On Tuesday 5th April, pupils from Archbishop Temple Church of England High School had the opportunity to try out ‘Rivercraft’, a specially developed Minecraft game based on the Environment Agency’s £54.7M flood defence scheme in Preston and South Ribble. The defence scheme will reduce flood risk to 4,700 homes when complete. Using interactive play through the creation of a Minecraft world, the games will help young people learn about climate change, the environment and flooding along with raising awareness of careers in STEM and civil engineering.

“This is an amazing opportunity for students and a project we are proud to be a part of. Not only will young people learn about a major flooding scheme in the UK, but they will also discover more about climate change, the environment, flooding and the types of roles available for careers in science, technology, engineering and mathematics,” said Andy Brown, Flood Risk Manager for the Environment Agency. “We want to help everyone discover their drive, passion and enthusiasm for the environment and the jobs available within that sector. We can’t wait to see Rivercraft and the Preston world brought to life across the globe.”

“We know that people around the world love Minecraft, and so it is really rewarding for us to see Minecraft encouraging students to talk about and engage with environmental issues,” said Justin Edwards, Director of Learning Programmes, Minecraft. “The game provides an opportunity not just to get to know the flooding scheme in Ribble, but also understand real world impact in a safe and fun way. The game also shows how communities are impacted, not just individuals. We’re committed to making a better world through the power of play and this project is at the forefront of that vision.”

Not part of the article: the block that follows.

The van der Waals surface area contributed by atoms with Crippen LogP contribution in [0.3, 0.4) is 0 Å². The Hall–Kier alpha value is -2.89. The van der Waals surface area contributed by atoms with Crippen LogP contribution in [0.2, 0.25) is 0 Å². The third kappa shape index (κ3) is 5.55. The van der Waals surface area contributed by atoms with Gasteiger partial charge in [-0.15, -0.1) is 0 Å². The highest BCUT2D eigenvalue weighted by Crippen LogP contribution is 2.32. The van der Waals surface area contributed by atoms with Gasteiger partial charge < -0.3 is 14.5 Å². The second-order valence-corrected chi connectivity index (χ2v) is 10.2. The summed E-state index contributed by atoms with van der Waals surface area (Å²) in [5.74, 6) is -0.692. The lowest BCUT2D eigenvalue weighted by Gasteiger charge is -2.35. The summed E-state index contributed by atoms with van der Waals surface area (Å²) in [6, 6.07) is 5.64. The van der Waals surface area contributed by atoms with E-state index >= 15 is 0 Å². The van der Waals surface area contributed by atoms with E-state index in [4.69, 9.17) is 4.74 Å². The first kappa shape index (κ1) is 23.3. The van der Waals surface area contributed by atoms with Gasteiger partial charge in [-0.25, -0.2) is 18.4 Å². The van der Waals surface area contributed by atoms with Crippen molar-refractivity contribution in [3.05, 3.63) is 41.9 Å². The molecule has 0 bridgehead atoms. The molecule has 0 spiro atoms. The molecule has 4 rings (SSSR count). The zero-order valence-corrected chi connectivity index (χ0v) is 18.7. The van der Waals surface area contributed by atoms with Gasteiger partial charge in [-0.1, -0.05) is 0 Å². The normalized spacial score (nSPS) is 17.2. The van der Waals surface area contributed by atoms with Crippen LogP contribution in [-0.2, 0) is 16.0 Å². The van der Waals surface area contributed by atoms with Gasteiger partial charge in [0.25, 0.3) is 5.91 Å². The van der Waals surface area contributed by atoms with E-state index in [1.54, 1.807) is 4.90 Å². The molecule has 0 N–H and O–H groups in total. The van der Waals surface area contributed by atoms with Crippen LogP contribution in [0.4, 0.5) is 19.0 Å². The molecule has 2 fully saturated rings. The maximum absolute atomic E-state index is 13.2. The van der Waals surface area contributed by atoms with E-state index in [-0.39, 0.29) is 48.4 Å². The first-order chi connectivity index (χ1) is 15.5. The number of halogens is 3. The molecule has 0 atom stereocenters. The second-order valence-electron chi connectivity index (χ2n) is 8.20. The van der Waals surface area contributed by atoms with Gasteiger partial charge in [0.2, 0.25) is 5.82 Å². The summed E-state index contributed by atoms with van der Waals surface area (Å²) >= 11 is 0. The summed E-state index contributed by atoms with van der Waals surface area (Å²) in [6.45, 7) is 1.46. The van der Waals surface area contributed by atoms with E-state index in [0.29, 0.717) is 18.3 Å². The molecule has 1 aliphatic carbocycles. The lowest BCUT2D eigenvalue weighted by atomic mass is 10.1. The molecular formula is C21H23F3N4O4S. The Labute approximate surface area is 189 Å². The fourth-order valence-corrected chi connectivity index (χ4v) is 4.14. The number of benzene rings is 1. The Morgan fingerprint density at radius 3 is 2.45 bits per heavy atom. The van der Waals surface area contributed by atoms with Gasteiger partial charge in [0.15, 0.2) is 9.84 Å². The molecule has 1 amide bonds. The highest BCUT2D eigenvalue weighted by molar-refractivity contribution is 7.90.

“It’s a really fun way to learn,” said Olivia in year 7. “But it also helps us understand what could happen in the future and how most places around here are going to be flooded if we don’t do something. In the Minecraft world we had to build flood defences and a floodgate, then we had to replace the concrete in the park with grass, so some of the water would be soaked up and the flooding won’t be as bad.”

“So many children play Minecraft already, so any lesson that can involve Minecraft is a win-win straight away,” said Mrs McLean, Head of ICT and Computing. “I love seeing young people really engaged in a topic and enjoying what they’re doing, because if you enjoy what you do, you learn better. It’s great that they can make mistakes in a safe environment like Minecraft, because that’s how they learn to fix things.”

The Environment Agency and Microsoft will work alongside experts in youth engagement, BlockBuilders to draw users into three themed games. The Preston world will encourage young people to learn about flood risk management, climate change, local human geography, engineering and the environment.


Game 1 – Managing Flooding. This game will focus on building the Preston and South Ribble flood defences. The player will be tasked with constructing various types of flood prevention measures including natural flood management, walls and embankments as well as flood storage areas and flood gates. Players will learn about the pros and cons of each approach and their suitability within local communities

Game 2 – Flood Prevention. This game will explore how individual actions can alleviate climate change and how understanding flood risk can reduce the damage to people and property.

Game 3- Our Local Environment. This game will begin on the riverbank where the player will be tasked with conducting an ecological survey using their digital workbook and camera. The aim of this game will be for the surveyors to spot and record some of our most beloved wildlife species including water voles and otters.

Find out more about the game and flood defence programme here.